The archaeological wonders of Ostia Antica

The ancient Latin poets used to say: "Roma caput mundi", the capital of an empire of almost global dimensions. But we should say Ostia also had an important role, according to its size. So, if you are on holiday in Rome or nearby, we suggest you to spend a day in this ancient part of the coastal area of the capital of Italy. Ostia Antica is full of historical and archaeological beauties, also because it was born on the sea and on the Tiber - currently in a different position, because of natural changes -, where it has a port, in a strategical military and economical position. It became a flourishing and populous center, especially in the 2nd century AD. Tradition says Anco Marzio - the 4th king of Rome - founded it. He called it Ostia, which means embouchure (of the river), due to the exploitation of the salt pans at the mouth of the Tiber. Between the 3rd and the 4th centuries, it was affected by a period of decadence, because of a political and economic crisis, and the evolution of Porto's development. Afterwards, the city got abandoned and isolated. Here are some tips about what you should see there.

Claudius and Train’s harbours
The first was built by Emperor Claudius, in the north, about three kilometres far from the mouth of the river. It was characterized by the presence of a large lighthouse, similar to the one in Alexandria. This port was important because it supported Rome grain supply. It was possible to unload goods of the ships from all over the world, to load them again on the ships sailing along the River. Later on, between 100 and 112 AD, Train ordered the built of a more internal, more functional and bigger part. It partly absorbed Claudius port, to finally become the "Portus Romae".

Necropoli di Porto
It is a little sepulchral area, hosting about 200 tombs, in the Southern part of via Flavia. All these tombs have similar features: a squared cell, surrounded by a paddock, a facade with Latin and Greek inscriptions related to the owner and to his will, barrel of bricks with some windows, and the door. Over to the bricks, you can see the decoration representing moments of the life of the dead.

Basilica di Sant'Ippolito
The archaeological excavations of almost 40 years ago discovered the remains of a basilica from the fourth century AD. At the beginning, that religious building had three naves - currently you can see just one of it, because the other two ones got closed -; on the left of the church, there is the baptistery.

Ostia Antica village
It is a mediaeval Village, from the 4th- 5th century AD, built in an area where there was a Christian necropolis. Pope Gregorio IV ordered the built of the walls, Pope Martino V built a rounded tower, surrounded by a moat, and Cardinal Giuliano della Rovere finally built the castle, in 1483. This group of monuments shows a Renaissance architecture. In 1800, the village got abandoned, to become the billet of the prisoners.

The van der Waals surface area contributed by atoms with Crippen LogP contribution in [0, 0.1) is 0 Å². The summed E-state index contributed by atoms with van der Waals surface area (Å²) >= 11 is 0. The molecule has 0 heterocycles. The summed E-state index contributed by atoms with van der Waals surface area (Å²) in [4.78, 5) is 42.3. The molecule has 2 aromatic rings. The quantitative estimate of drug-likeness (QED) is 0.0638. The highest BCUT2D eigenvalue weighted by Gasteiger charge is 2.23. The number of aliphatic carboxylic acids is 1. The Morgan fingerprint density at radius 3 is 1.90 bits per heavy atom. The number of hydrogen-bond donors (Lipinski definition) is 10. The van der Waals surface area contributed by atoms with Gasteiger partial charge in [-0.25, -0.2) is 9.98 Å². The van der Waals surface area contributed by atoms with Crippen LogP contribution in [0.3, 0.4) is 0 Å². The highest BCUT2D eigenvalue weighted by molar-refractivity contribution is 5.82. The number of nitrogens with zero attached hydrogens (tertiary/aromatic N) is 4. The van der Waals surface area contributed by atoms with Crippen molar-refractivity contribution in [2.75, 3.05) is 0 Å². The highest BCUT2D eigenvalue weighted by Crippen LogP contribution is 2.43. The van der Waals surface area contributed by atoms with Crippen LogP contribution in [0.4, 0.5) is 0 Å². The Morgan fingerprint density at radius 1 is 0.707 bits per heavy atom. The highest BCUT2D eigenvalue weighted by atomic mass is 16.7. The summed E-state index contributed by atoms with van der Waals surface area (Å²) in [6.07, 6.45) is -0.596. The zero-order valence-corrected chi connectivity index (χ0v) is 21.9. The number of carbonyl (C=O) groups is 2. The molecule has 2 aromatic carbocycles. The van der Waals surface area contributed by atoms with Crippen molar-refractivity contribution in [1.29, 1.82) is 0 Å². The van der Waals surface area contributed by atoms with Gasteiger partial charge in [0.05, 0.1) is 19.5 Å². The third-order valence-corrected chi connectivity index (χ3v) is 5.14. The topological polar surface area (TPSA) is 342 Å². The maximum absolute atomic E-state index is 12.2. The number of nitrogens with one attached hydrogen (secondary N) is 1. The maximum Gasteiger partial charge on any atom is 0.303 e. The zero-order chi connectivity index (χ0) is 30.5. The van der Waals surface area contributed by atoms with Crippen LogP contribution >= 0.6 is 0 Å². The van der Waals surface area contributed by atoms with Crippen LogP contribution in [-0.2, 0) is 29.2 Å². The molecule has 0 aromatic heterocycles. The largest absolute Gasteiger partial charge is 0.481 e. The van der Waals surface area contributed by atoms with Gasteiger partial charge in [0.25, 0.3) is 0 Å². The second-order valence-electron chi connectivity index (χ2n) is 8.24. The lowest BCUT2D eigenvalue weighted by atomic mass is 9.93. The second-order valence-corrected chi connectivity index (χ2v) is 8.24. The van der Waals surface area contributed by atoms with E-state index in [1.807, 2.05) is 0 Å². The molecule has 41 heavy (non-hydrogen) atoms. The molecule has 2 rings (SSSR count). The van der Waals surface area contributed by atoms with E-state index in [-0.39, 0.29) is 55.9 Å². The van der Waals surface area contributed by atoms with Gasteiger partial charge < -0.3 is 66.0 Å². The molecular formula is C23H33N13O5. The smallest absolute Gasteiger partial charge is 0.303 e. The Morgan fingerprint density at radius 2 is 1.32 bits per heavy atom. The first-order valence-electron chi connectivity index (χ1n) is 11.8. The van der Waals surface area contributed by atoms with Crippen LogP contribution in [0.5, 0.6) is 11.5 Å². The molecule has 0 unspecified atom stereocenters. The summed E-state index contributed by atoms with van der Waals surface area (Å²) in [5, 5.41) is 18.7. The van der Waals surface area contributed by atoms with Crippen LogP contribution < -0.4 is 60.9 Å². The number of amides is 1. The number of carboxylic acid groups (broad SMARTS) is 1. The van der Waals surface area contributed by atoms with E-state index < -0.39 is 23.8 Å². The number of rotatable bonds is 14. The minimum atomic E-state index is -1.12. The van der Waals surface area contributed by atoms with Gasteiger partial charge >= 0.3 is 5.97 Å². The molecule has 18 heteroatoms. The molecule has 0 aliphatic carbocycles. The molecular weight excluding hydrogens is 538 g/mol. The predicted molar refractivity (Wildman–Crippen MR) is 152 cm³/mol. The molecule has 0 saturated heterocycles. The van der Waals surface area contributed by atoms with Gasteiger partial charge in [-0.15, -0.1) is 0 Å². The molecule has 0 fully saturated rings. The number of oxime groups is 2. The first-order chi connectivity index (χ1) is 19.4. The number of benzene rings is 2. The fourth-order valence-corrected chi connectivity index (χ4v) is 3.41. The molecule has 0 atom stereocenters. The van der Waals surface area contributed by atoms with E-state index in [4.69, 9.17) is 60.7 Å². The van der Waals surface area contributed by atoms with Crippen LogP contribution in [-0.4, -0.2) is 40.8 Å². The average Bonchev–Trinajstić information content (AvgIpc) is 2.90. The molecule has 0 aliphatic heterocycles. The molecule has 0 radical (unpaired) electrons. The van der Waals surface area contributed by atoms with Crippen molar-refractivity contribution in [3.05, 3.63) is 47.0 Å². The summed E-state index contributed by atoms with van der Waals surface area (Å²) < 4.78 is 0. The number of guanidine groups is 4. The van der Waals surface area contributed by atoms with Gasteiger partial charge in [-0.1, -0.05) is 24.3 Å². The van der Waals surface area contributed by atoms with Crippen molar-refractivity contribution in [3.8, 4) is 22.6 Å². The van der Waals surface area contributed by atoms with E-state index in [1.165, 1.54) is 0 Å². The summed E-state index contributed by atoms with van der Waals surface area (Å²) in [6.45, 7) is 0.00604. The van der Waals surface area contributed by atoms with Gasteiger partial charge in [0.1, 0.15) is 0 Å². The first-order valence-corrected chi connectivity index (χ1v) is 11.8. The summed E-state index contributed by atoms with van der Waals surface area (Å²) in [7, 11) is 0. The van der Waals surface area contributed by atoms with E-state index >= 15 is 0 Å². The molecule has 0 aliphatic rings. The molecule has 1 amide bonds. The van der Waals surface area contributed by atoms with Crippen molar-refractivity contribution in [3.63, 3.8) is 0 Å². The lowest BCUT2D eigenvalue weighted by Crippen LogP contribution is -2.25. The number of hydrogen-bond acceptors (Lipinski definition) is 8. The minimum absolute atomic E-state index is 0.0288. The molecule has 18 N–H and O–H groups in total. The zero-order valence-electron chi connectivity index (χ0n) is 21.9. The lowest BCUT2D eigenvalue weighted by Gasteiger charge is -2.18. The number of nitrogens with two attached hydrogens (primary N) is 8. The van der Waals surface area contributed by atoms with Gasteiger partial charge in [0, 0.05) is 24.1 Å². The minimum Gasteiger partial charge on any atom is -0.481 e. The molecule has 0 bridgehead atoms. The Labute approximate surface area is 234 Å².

Tor Boacciana
The Boacciana tower has a mediaeval origin, and it takes its name from the Bovazzani's family - from the 12th century -, and you can see it on the left of the Tiber, near Fiumicino. Near the tower, there are the remains of an ancient Roman lighthouse. Over the time, it also had the role of a pontifical custom, and it probably was the tower Richard the Lionheart saw during the third Crusade.

Casa del sale
You can see a Renaissance building in via Morcelli, with the coat of arms of Gregorio XIII. In the Roman imperial age - there are some remains of wolves from that period - the building probably was a store of salt.

The coastal residence of Procoio
You can also see the remains of Procoio's residence, at the end of via Pianabella. It was an agricultural estate, served with a big two-floors-cistern, a thermal baths establishment, and a big wall surrounding the building including the sea. It took its name, because in the ancient Roman countryside the "procoio" was there animal paddock.

Chiesa di Sant'Ercolano
You can also visit the mediaeval religious building dedicated to Saint Ercolano, probably from the 4th or 5th century AD.
According to the legend, the church was built where the bishop of the city was killed - lately become saint -, after the Goth attack, during the Greek-Goth War, in the 6th century. Ercolano bishop tried to defend his City, but they cut his head, and his body was abandoned near Por¬ta Marzia.

Necropoli and basilica of Pianabella
Pianabella occupies a very big territory - about 50 hectares - and it is situated in the South-east of Ostia. A Christian basilica takes place in this enormous area, from the 4th century AD: it was discovered only in 1976, when a lot of works were found there. The church has only one nave; in the centre there is a paddock containing about 1000 tombs one on the other. It was used especially as a sepulcher until the 9th century, when the area got abandoned.

Tombs in the area of the former "Opera nazionale combattenti"
It was the institution that distributed the divided agricultural area of Ostia, after the war. In its area, there have been found some sepulchers not well kept, so that they decided to cover them again, between 1923 and 1938. This probably is the evidence of a big necropolis situated in the north of Isola Sacra.

Do you want to stay in Rome?

For this location we recommend Hotel Panama Garden, ideal for discovering Rome thanks to its strategic location.

Ostia AnticaNecropoli di PortoBasilica di San IppolitoSalt houseSan Ercolano church

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